Employment Law: Employers Gain Edge In Defending Retaliation Claims
Unfortunately, while retaliation claims are on the rise with shocking growth statistics, it is unlikely that this decision will have the floodgate-stopping effect that the deciding justices hoped for. Once a claimant identifies evidence of retaliatory animus, even if there is also evidence demonstrating a legitimate business reason for the employment action, it is the unique province of the jury to weigh the factors to determine which factor was the driving factor, the "but for" cause of the adverse employment action.
Definition Of Supervisor
On the same day, with the same array of justices on either side, came the decision in Maetta Vance v. Ball State University. In Vance, the Supreme Court decided to create a rather bright line rule that the definition of supervisor is one who makes tangible employment decisions, such as "hiring, firing, failing to promote, reassignment with significantly different responsibilities, or a decision causing a significant change in benefits." Vance v. Ball State University, 133 S.Ct. 2434, 2443 (2013).
Starting with the usual analysis of agency law as the precursor to employer vicarious liability, the Supreme Court in Vance went on to note that Burlington Industries v. Ellerth, 524 U.S. 742 (1998), and Faragher v. Boca Raton, 524 U.S. 775 (1998), identified two scenarios where an employer would be vicariously liable even in the absence of negligence: 1) "when a supervisor takes a tangible employment action (with illegal animus), and, 2) when the claimant can demonstrate a hostile work environment at the hands of the supervisor and the employer is unable to raise an affirmative defense such as, i) that it exercised reasonable care to prevent and promptly correct illegal behavior, and ii) that the claimant "unreasonably failed to take advantage of any preventive or corrective opportunities that were provided."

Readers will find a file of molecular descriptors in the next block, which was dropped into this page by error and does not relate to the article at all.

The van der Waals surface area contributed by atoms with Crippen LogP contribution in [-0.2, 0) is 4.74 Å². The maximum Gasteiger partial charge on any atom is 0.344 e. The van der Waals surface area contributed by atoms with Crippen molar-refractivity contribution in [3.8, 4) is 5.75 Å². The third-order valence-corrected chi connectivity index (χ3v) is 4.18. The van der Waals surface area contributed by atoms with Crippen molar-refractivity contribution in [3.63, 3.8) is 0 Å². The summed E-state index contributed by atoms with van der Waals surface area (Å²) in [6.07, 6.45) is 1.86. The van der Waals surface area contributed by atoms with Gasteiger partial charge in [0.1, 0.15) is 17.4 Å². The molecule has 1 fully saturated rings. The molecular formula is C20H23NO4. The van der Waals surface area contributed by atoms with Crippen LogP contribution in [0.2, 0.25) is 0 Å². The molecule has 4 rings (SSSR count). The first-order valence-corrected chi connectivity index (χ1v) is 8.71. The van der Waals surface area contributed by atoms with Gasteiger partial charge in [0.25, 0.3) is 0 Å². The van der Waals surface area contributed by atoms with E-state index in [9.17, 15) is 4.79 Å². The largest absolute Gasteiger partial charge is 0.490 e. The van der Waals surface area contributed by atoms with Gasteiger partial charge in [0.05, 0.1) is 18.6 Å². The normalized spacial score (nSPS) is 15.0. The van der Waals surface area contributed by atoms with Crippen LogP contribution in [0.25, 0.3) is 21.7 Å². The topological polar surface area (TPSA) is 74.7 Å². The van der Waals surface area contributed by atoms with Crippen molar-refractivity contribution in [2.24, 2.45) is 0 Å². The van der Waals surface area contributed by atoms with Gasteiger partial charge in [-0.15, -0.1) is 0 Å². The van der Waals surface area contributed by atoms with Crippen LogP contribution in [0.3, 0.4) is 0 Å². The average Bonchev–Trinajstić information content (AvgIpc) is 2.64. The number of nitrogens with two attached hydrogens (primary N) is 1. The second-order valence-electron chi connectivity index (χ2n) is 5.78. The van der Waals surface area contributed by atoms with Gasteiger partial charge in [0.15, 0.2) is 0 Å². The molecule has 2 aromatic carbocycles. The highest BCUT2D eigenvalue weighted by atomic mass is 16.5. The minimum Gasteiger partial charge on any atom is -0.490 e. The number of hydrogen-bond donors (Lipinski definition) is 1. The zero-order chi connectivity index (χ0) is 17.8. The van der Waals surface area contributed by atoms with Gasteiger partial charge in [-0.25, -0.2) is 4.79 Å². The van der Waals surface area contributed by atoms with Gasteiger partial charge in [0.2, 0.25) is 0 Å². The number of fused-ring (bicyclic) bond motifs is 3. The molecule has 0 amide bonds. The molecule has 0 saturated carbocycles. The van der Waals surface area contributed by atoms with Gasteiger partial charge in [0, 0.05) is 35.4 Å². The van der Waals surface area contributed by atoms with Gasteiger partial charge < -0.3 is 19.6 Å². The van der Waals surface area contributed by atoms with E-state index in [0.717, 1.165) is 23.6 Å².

Through the years, there was a split in the lower courts as to the definition of a supervisor. Some courts held that an employee is not a supervisor unless he or she can take "tangible employment decisions such as hiring, firing, promoting, demoting, transferring or disciplining" the victim. Other courts followed the ambiguous delineation suggested by the Equal Employment Opportunity Commission — that the determination was based upon whether or not the individual had "significant direction over [the claimant's] daily work."
In Vance, the Supreme Court decided to narrow analysis of who constitutes a supervisor by stating that a supervisor is one who may effect a "significant change in employment status, such a hiring, firing, failing to promote, reassignment which significantly different responsibilities, or a decision causing significant change in benefits."
On the same day as the Nassar decision, echoing the Nassar decision, the Vance majority made the same argument for judicial economy, without calling it that, to justify its bright line rule regarding the definition of a supervisor. Ultimately, the Supreme Court majority opined that its definition would avoid juror confusion, which is a real concern in employment law cases.
The Court observed in Vance that its rule regarding the definition of supervisors has been the law of three circuits: the First, Seventh and Eighth Circuits. "We are aware of no evidence that this rule has produced dire consequences in these …jurisdictions."
It is doubtful that the Supreme Court's definition of supervisor will produce anything dire, other than to shield employers from vicarious liability in certain situations. It remains very important for employers to proactively manage their workplace environment, keeping it free from harassment and discrimination. Even where a claimant can't show that their harasser is a supervisor, employers can still be liable under the theory of negligently failing to prevent harassment in the workplace.•